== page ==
The holiday season brings a whole lot of stress with it. If you and your spouse are already struggling to make your marriage work, the planning for presents, parties, and family get-togethers may lead you — and many others like you — to put off dealing with any marital struggles until the new year.

But should you?

Let's put aside the emotional aspect of putting on a brave face for kids, friends, and family at holiday gatherings. Instead, this post will focus on the financial.

Divorce and Your Taxes

If you and your spouse decide to get it over with now, and you are divorced by midnight of Dec. 31, you will each file separate tax returns. If you are still married on or after Jan. 1, however, you can choose whether to file jointly or separately.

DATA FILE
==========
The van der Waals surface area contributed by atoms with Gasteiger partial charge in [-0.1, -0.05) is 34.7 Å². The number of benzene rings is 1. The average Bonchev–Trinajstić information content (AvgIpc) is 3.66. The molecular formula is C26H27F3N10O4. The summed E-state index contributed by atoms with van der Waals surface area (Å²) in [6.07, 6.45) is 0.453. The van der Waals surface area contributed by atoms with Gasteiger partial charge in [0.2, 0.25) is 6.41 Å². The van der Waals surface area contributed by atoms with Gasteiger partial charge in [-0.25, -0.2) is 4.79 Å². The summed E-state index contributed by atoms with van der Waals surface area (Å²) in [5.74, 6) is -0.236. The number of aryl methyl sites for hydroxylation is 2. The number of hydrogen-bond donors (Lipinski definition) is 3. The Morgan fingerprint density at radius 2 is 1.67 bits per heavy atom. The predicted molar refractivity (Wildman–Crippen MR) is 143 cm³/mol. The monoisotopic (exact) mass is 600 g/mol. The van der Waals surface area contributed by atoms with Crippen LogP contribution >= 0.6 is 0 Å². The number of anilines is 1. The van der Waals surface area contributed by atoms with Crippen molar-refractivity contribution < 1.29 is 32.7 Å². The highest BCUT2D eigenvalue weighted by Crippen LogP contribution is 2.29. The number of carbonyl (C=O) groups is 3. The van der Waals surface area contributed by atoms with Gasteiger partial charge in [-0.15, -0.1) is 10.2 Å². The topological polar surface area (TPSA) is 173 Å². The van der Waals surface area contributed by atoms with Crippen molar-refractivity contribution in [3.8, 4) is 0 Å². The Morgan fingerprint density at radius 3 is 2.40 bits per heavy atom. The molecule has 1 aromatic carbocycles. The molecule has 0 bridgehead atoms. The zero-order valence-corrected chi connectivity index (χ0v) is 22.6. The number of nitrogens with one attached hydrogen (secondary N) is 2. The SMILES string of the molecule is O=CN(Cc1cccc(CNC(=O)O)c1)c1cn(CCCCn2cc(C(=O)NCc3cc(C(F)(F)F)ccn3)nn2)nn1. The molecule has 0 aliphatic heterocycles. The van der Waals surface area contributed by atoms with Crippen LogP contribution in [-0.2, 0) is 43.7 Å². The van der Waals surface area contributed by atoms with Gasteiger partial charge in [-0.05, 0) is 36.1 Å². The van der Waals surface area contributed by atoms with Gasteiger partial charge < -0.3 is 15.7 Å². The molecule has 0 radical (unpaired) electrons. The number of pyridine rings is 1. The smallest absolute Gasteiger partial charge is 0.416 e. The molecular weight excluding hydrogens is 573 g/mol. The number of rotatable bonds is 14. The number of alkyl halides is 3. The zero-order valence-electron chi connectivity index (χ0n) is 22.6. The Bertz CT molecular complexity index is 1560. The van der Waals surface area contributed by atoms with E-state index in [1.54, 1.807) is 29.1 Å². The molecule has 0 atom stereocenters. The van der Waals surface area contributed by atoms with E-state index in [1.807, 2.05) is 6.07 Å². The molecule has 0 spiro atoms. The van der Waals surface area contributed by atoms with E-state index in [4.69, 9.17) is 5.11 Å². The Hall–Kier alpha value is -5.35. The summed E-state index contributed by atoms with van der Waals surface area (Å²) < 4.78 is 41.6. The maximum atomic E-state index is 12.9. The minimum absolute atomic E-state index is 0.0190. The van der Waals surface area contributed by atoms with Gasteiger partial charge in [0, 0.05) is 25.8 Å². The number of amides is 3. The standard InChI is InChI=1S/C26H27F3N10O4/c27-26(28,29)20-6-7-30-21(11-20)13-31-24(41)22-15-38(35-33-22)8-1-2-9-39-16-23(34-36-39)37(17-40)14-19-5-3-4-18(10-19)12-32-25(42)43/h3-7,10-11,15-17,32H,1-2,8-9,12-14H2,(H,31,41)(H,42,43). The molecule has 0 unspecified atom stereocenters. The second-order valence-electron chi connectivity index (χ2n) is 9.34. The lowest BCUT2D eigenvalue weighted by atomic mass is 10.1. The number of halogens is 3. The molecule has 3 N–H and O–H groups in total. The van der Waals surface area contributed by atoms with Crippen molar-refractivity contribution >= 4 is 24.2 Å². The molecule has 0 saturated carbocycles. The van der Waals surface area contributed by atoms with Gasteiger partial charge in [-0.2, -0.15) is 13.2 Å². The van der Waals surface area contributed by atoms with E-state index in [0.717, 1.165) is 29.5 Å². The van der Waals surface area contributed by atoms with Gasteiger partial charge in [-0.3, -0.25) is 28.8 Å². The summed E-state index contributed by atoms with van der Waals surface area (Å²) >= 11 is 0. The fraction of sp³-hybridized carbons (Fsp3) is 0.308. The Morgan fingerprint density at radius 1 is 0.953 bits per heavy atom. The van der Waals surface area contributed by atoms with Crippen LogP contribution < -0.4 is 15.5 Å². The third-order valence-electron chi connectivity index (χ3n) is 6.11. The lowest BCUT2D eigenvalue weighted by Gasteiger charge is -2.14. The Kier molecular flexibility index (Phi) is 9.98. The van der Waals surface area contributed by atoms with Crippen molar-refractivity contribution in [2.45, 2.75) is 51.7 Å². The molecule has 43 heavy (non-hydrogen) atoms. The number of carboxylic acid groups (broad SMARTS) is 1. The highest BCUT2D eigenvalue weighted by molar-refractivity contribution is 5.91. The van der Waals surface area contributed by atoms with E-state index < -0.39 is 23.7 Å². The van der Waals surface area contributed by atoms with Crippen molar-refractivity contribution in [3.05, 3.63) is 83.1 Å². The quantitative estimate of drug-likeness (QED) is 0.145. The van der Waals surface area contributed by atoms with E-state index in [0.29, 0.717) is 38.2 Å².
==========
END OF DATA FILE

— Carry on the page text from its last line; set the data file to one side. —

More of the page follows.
In most scenarios, continuing to file jointly will save you both a lot of money. But that does not mean that you will have to continue to live under the same roof until you file your taxes.

However, filing jointly also means that you are on the hook for any tax liabilities your soon-to-be ex owes. If you suspect that your spouse may not be planning to write a check to Uncle Sam, the IRS could seek that money from you.

Any custody decisions will also affect your tax filings, as only the custodial parent will be able to claim the child tax credit.

Get the Right Advice

The most important thing, just like with any other aspect of your divorce, is to get the right advice and not make any rash decisions. Your divorce attorney should be able to recommend you to a qualified tax adviser.

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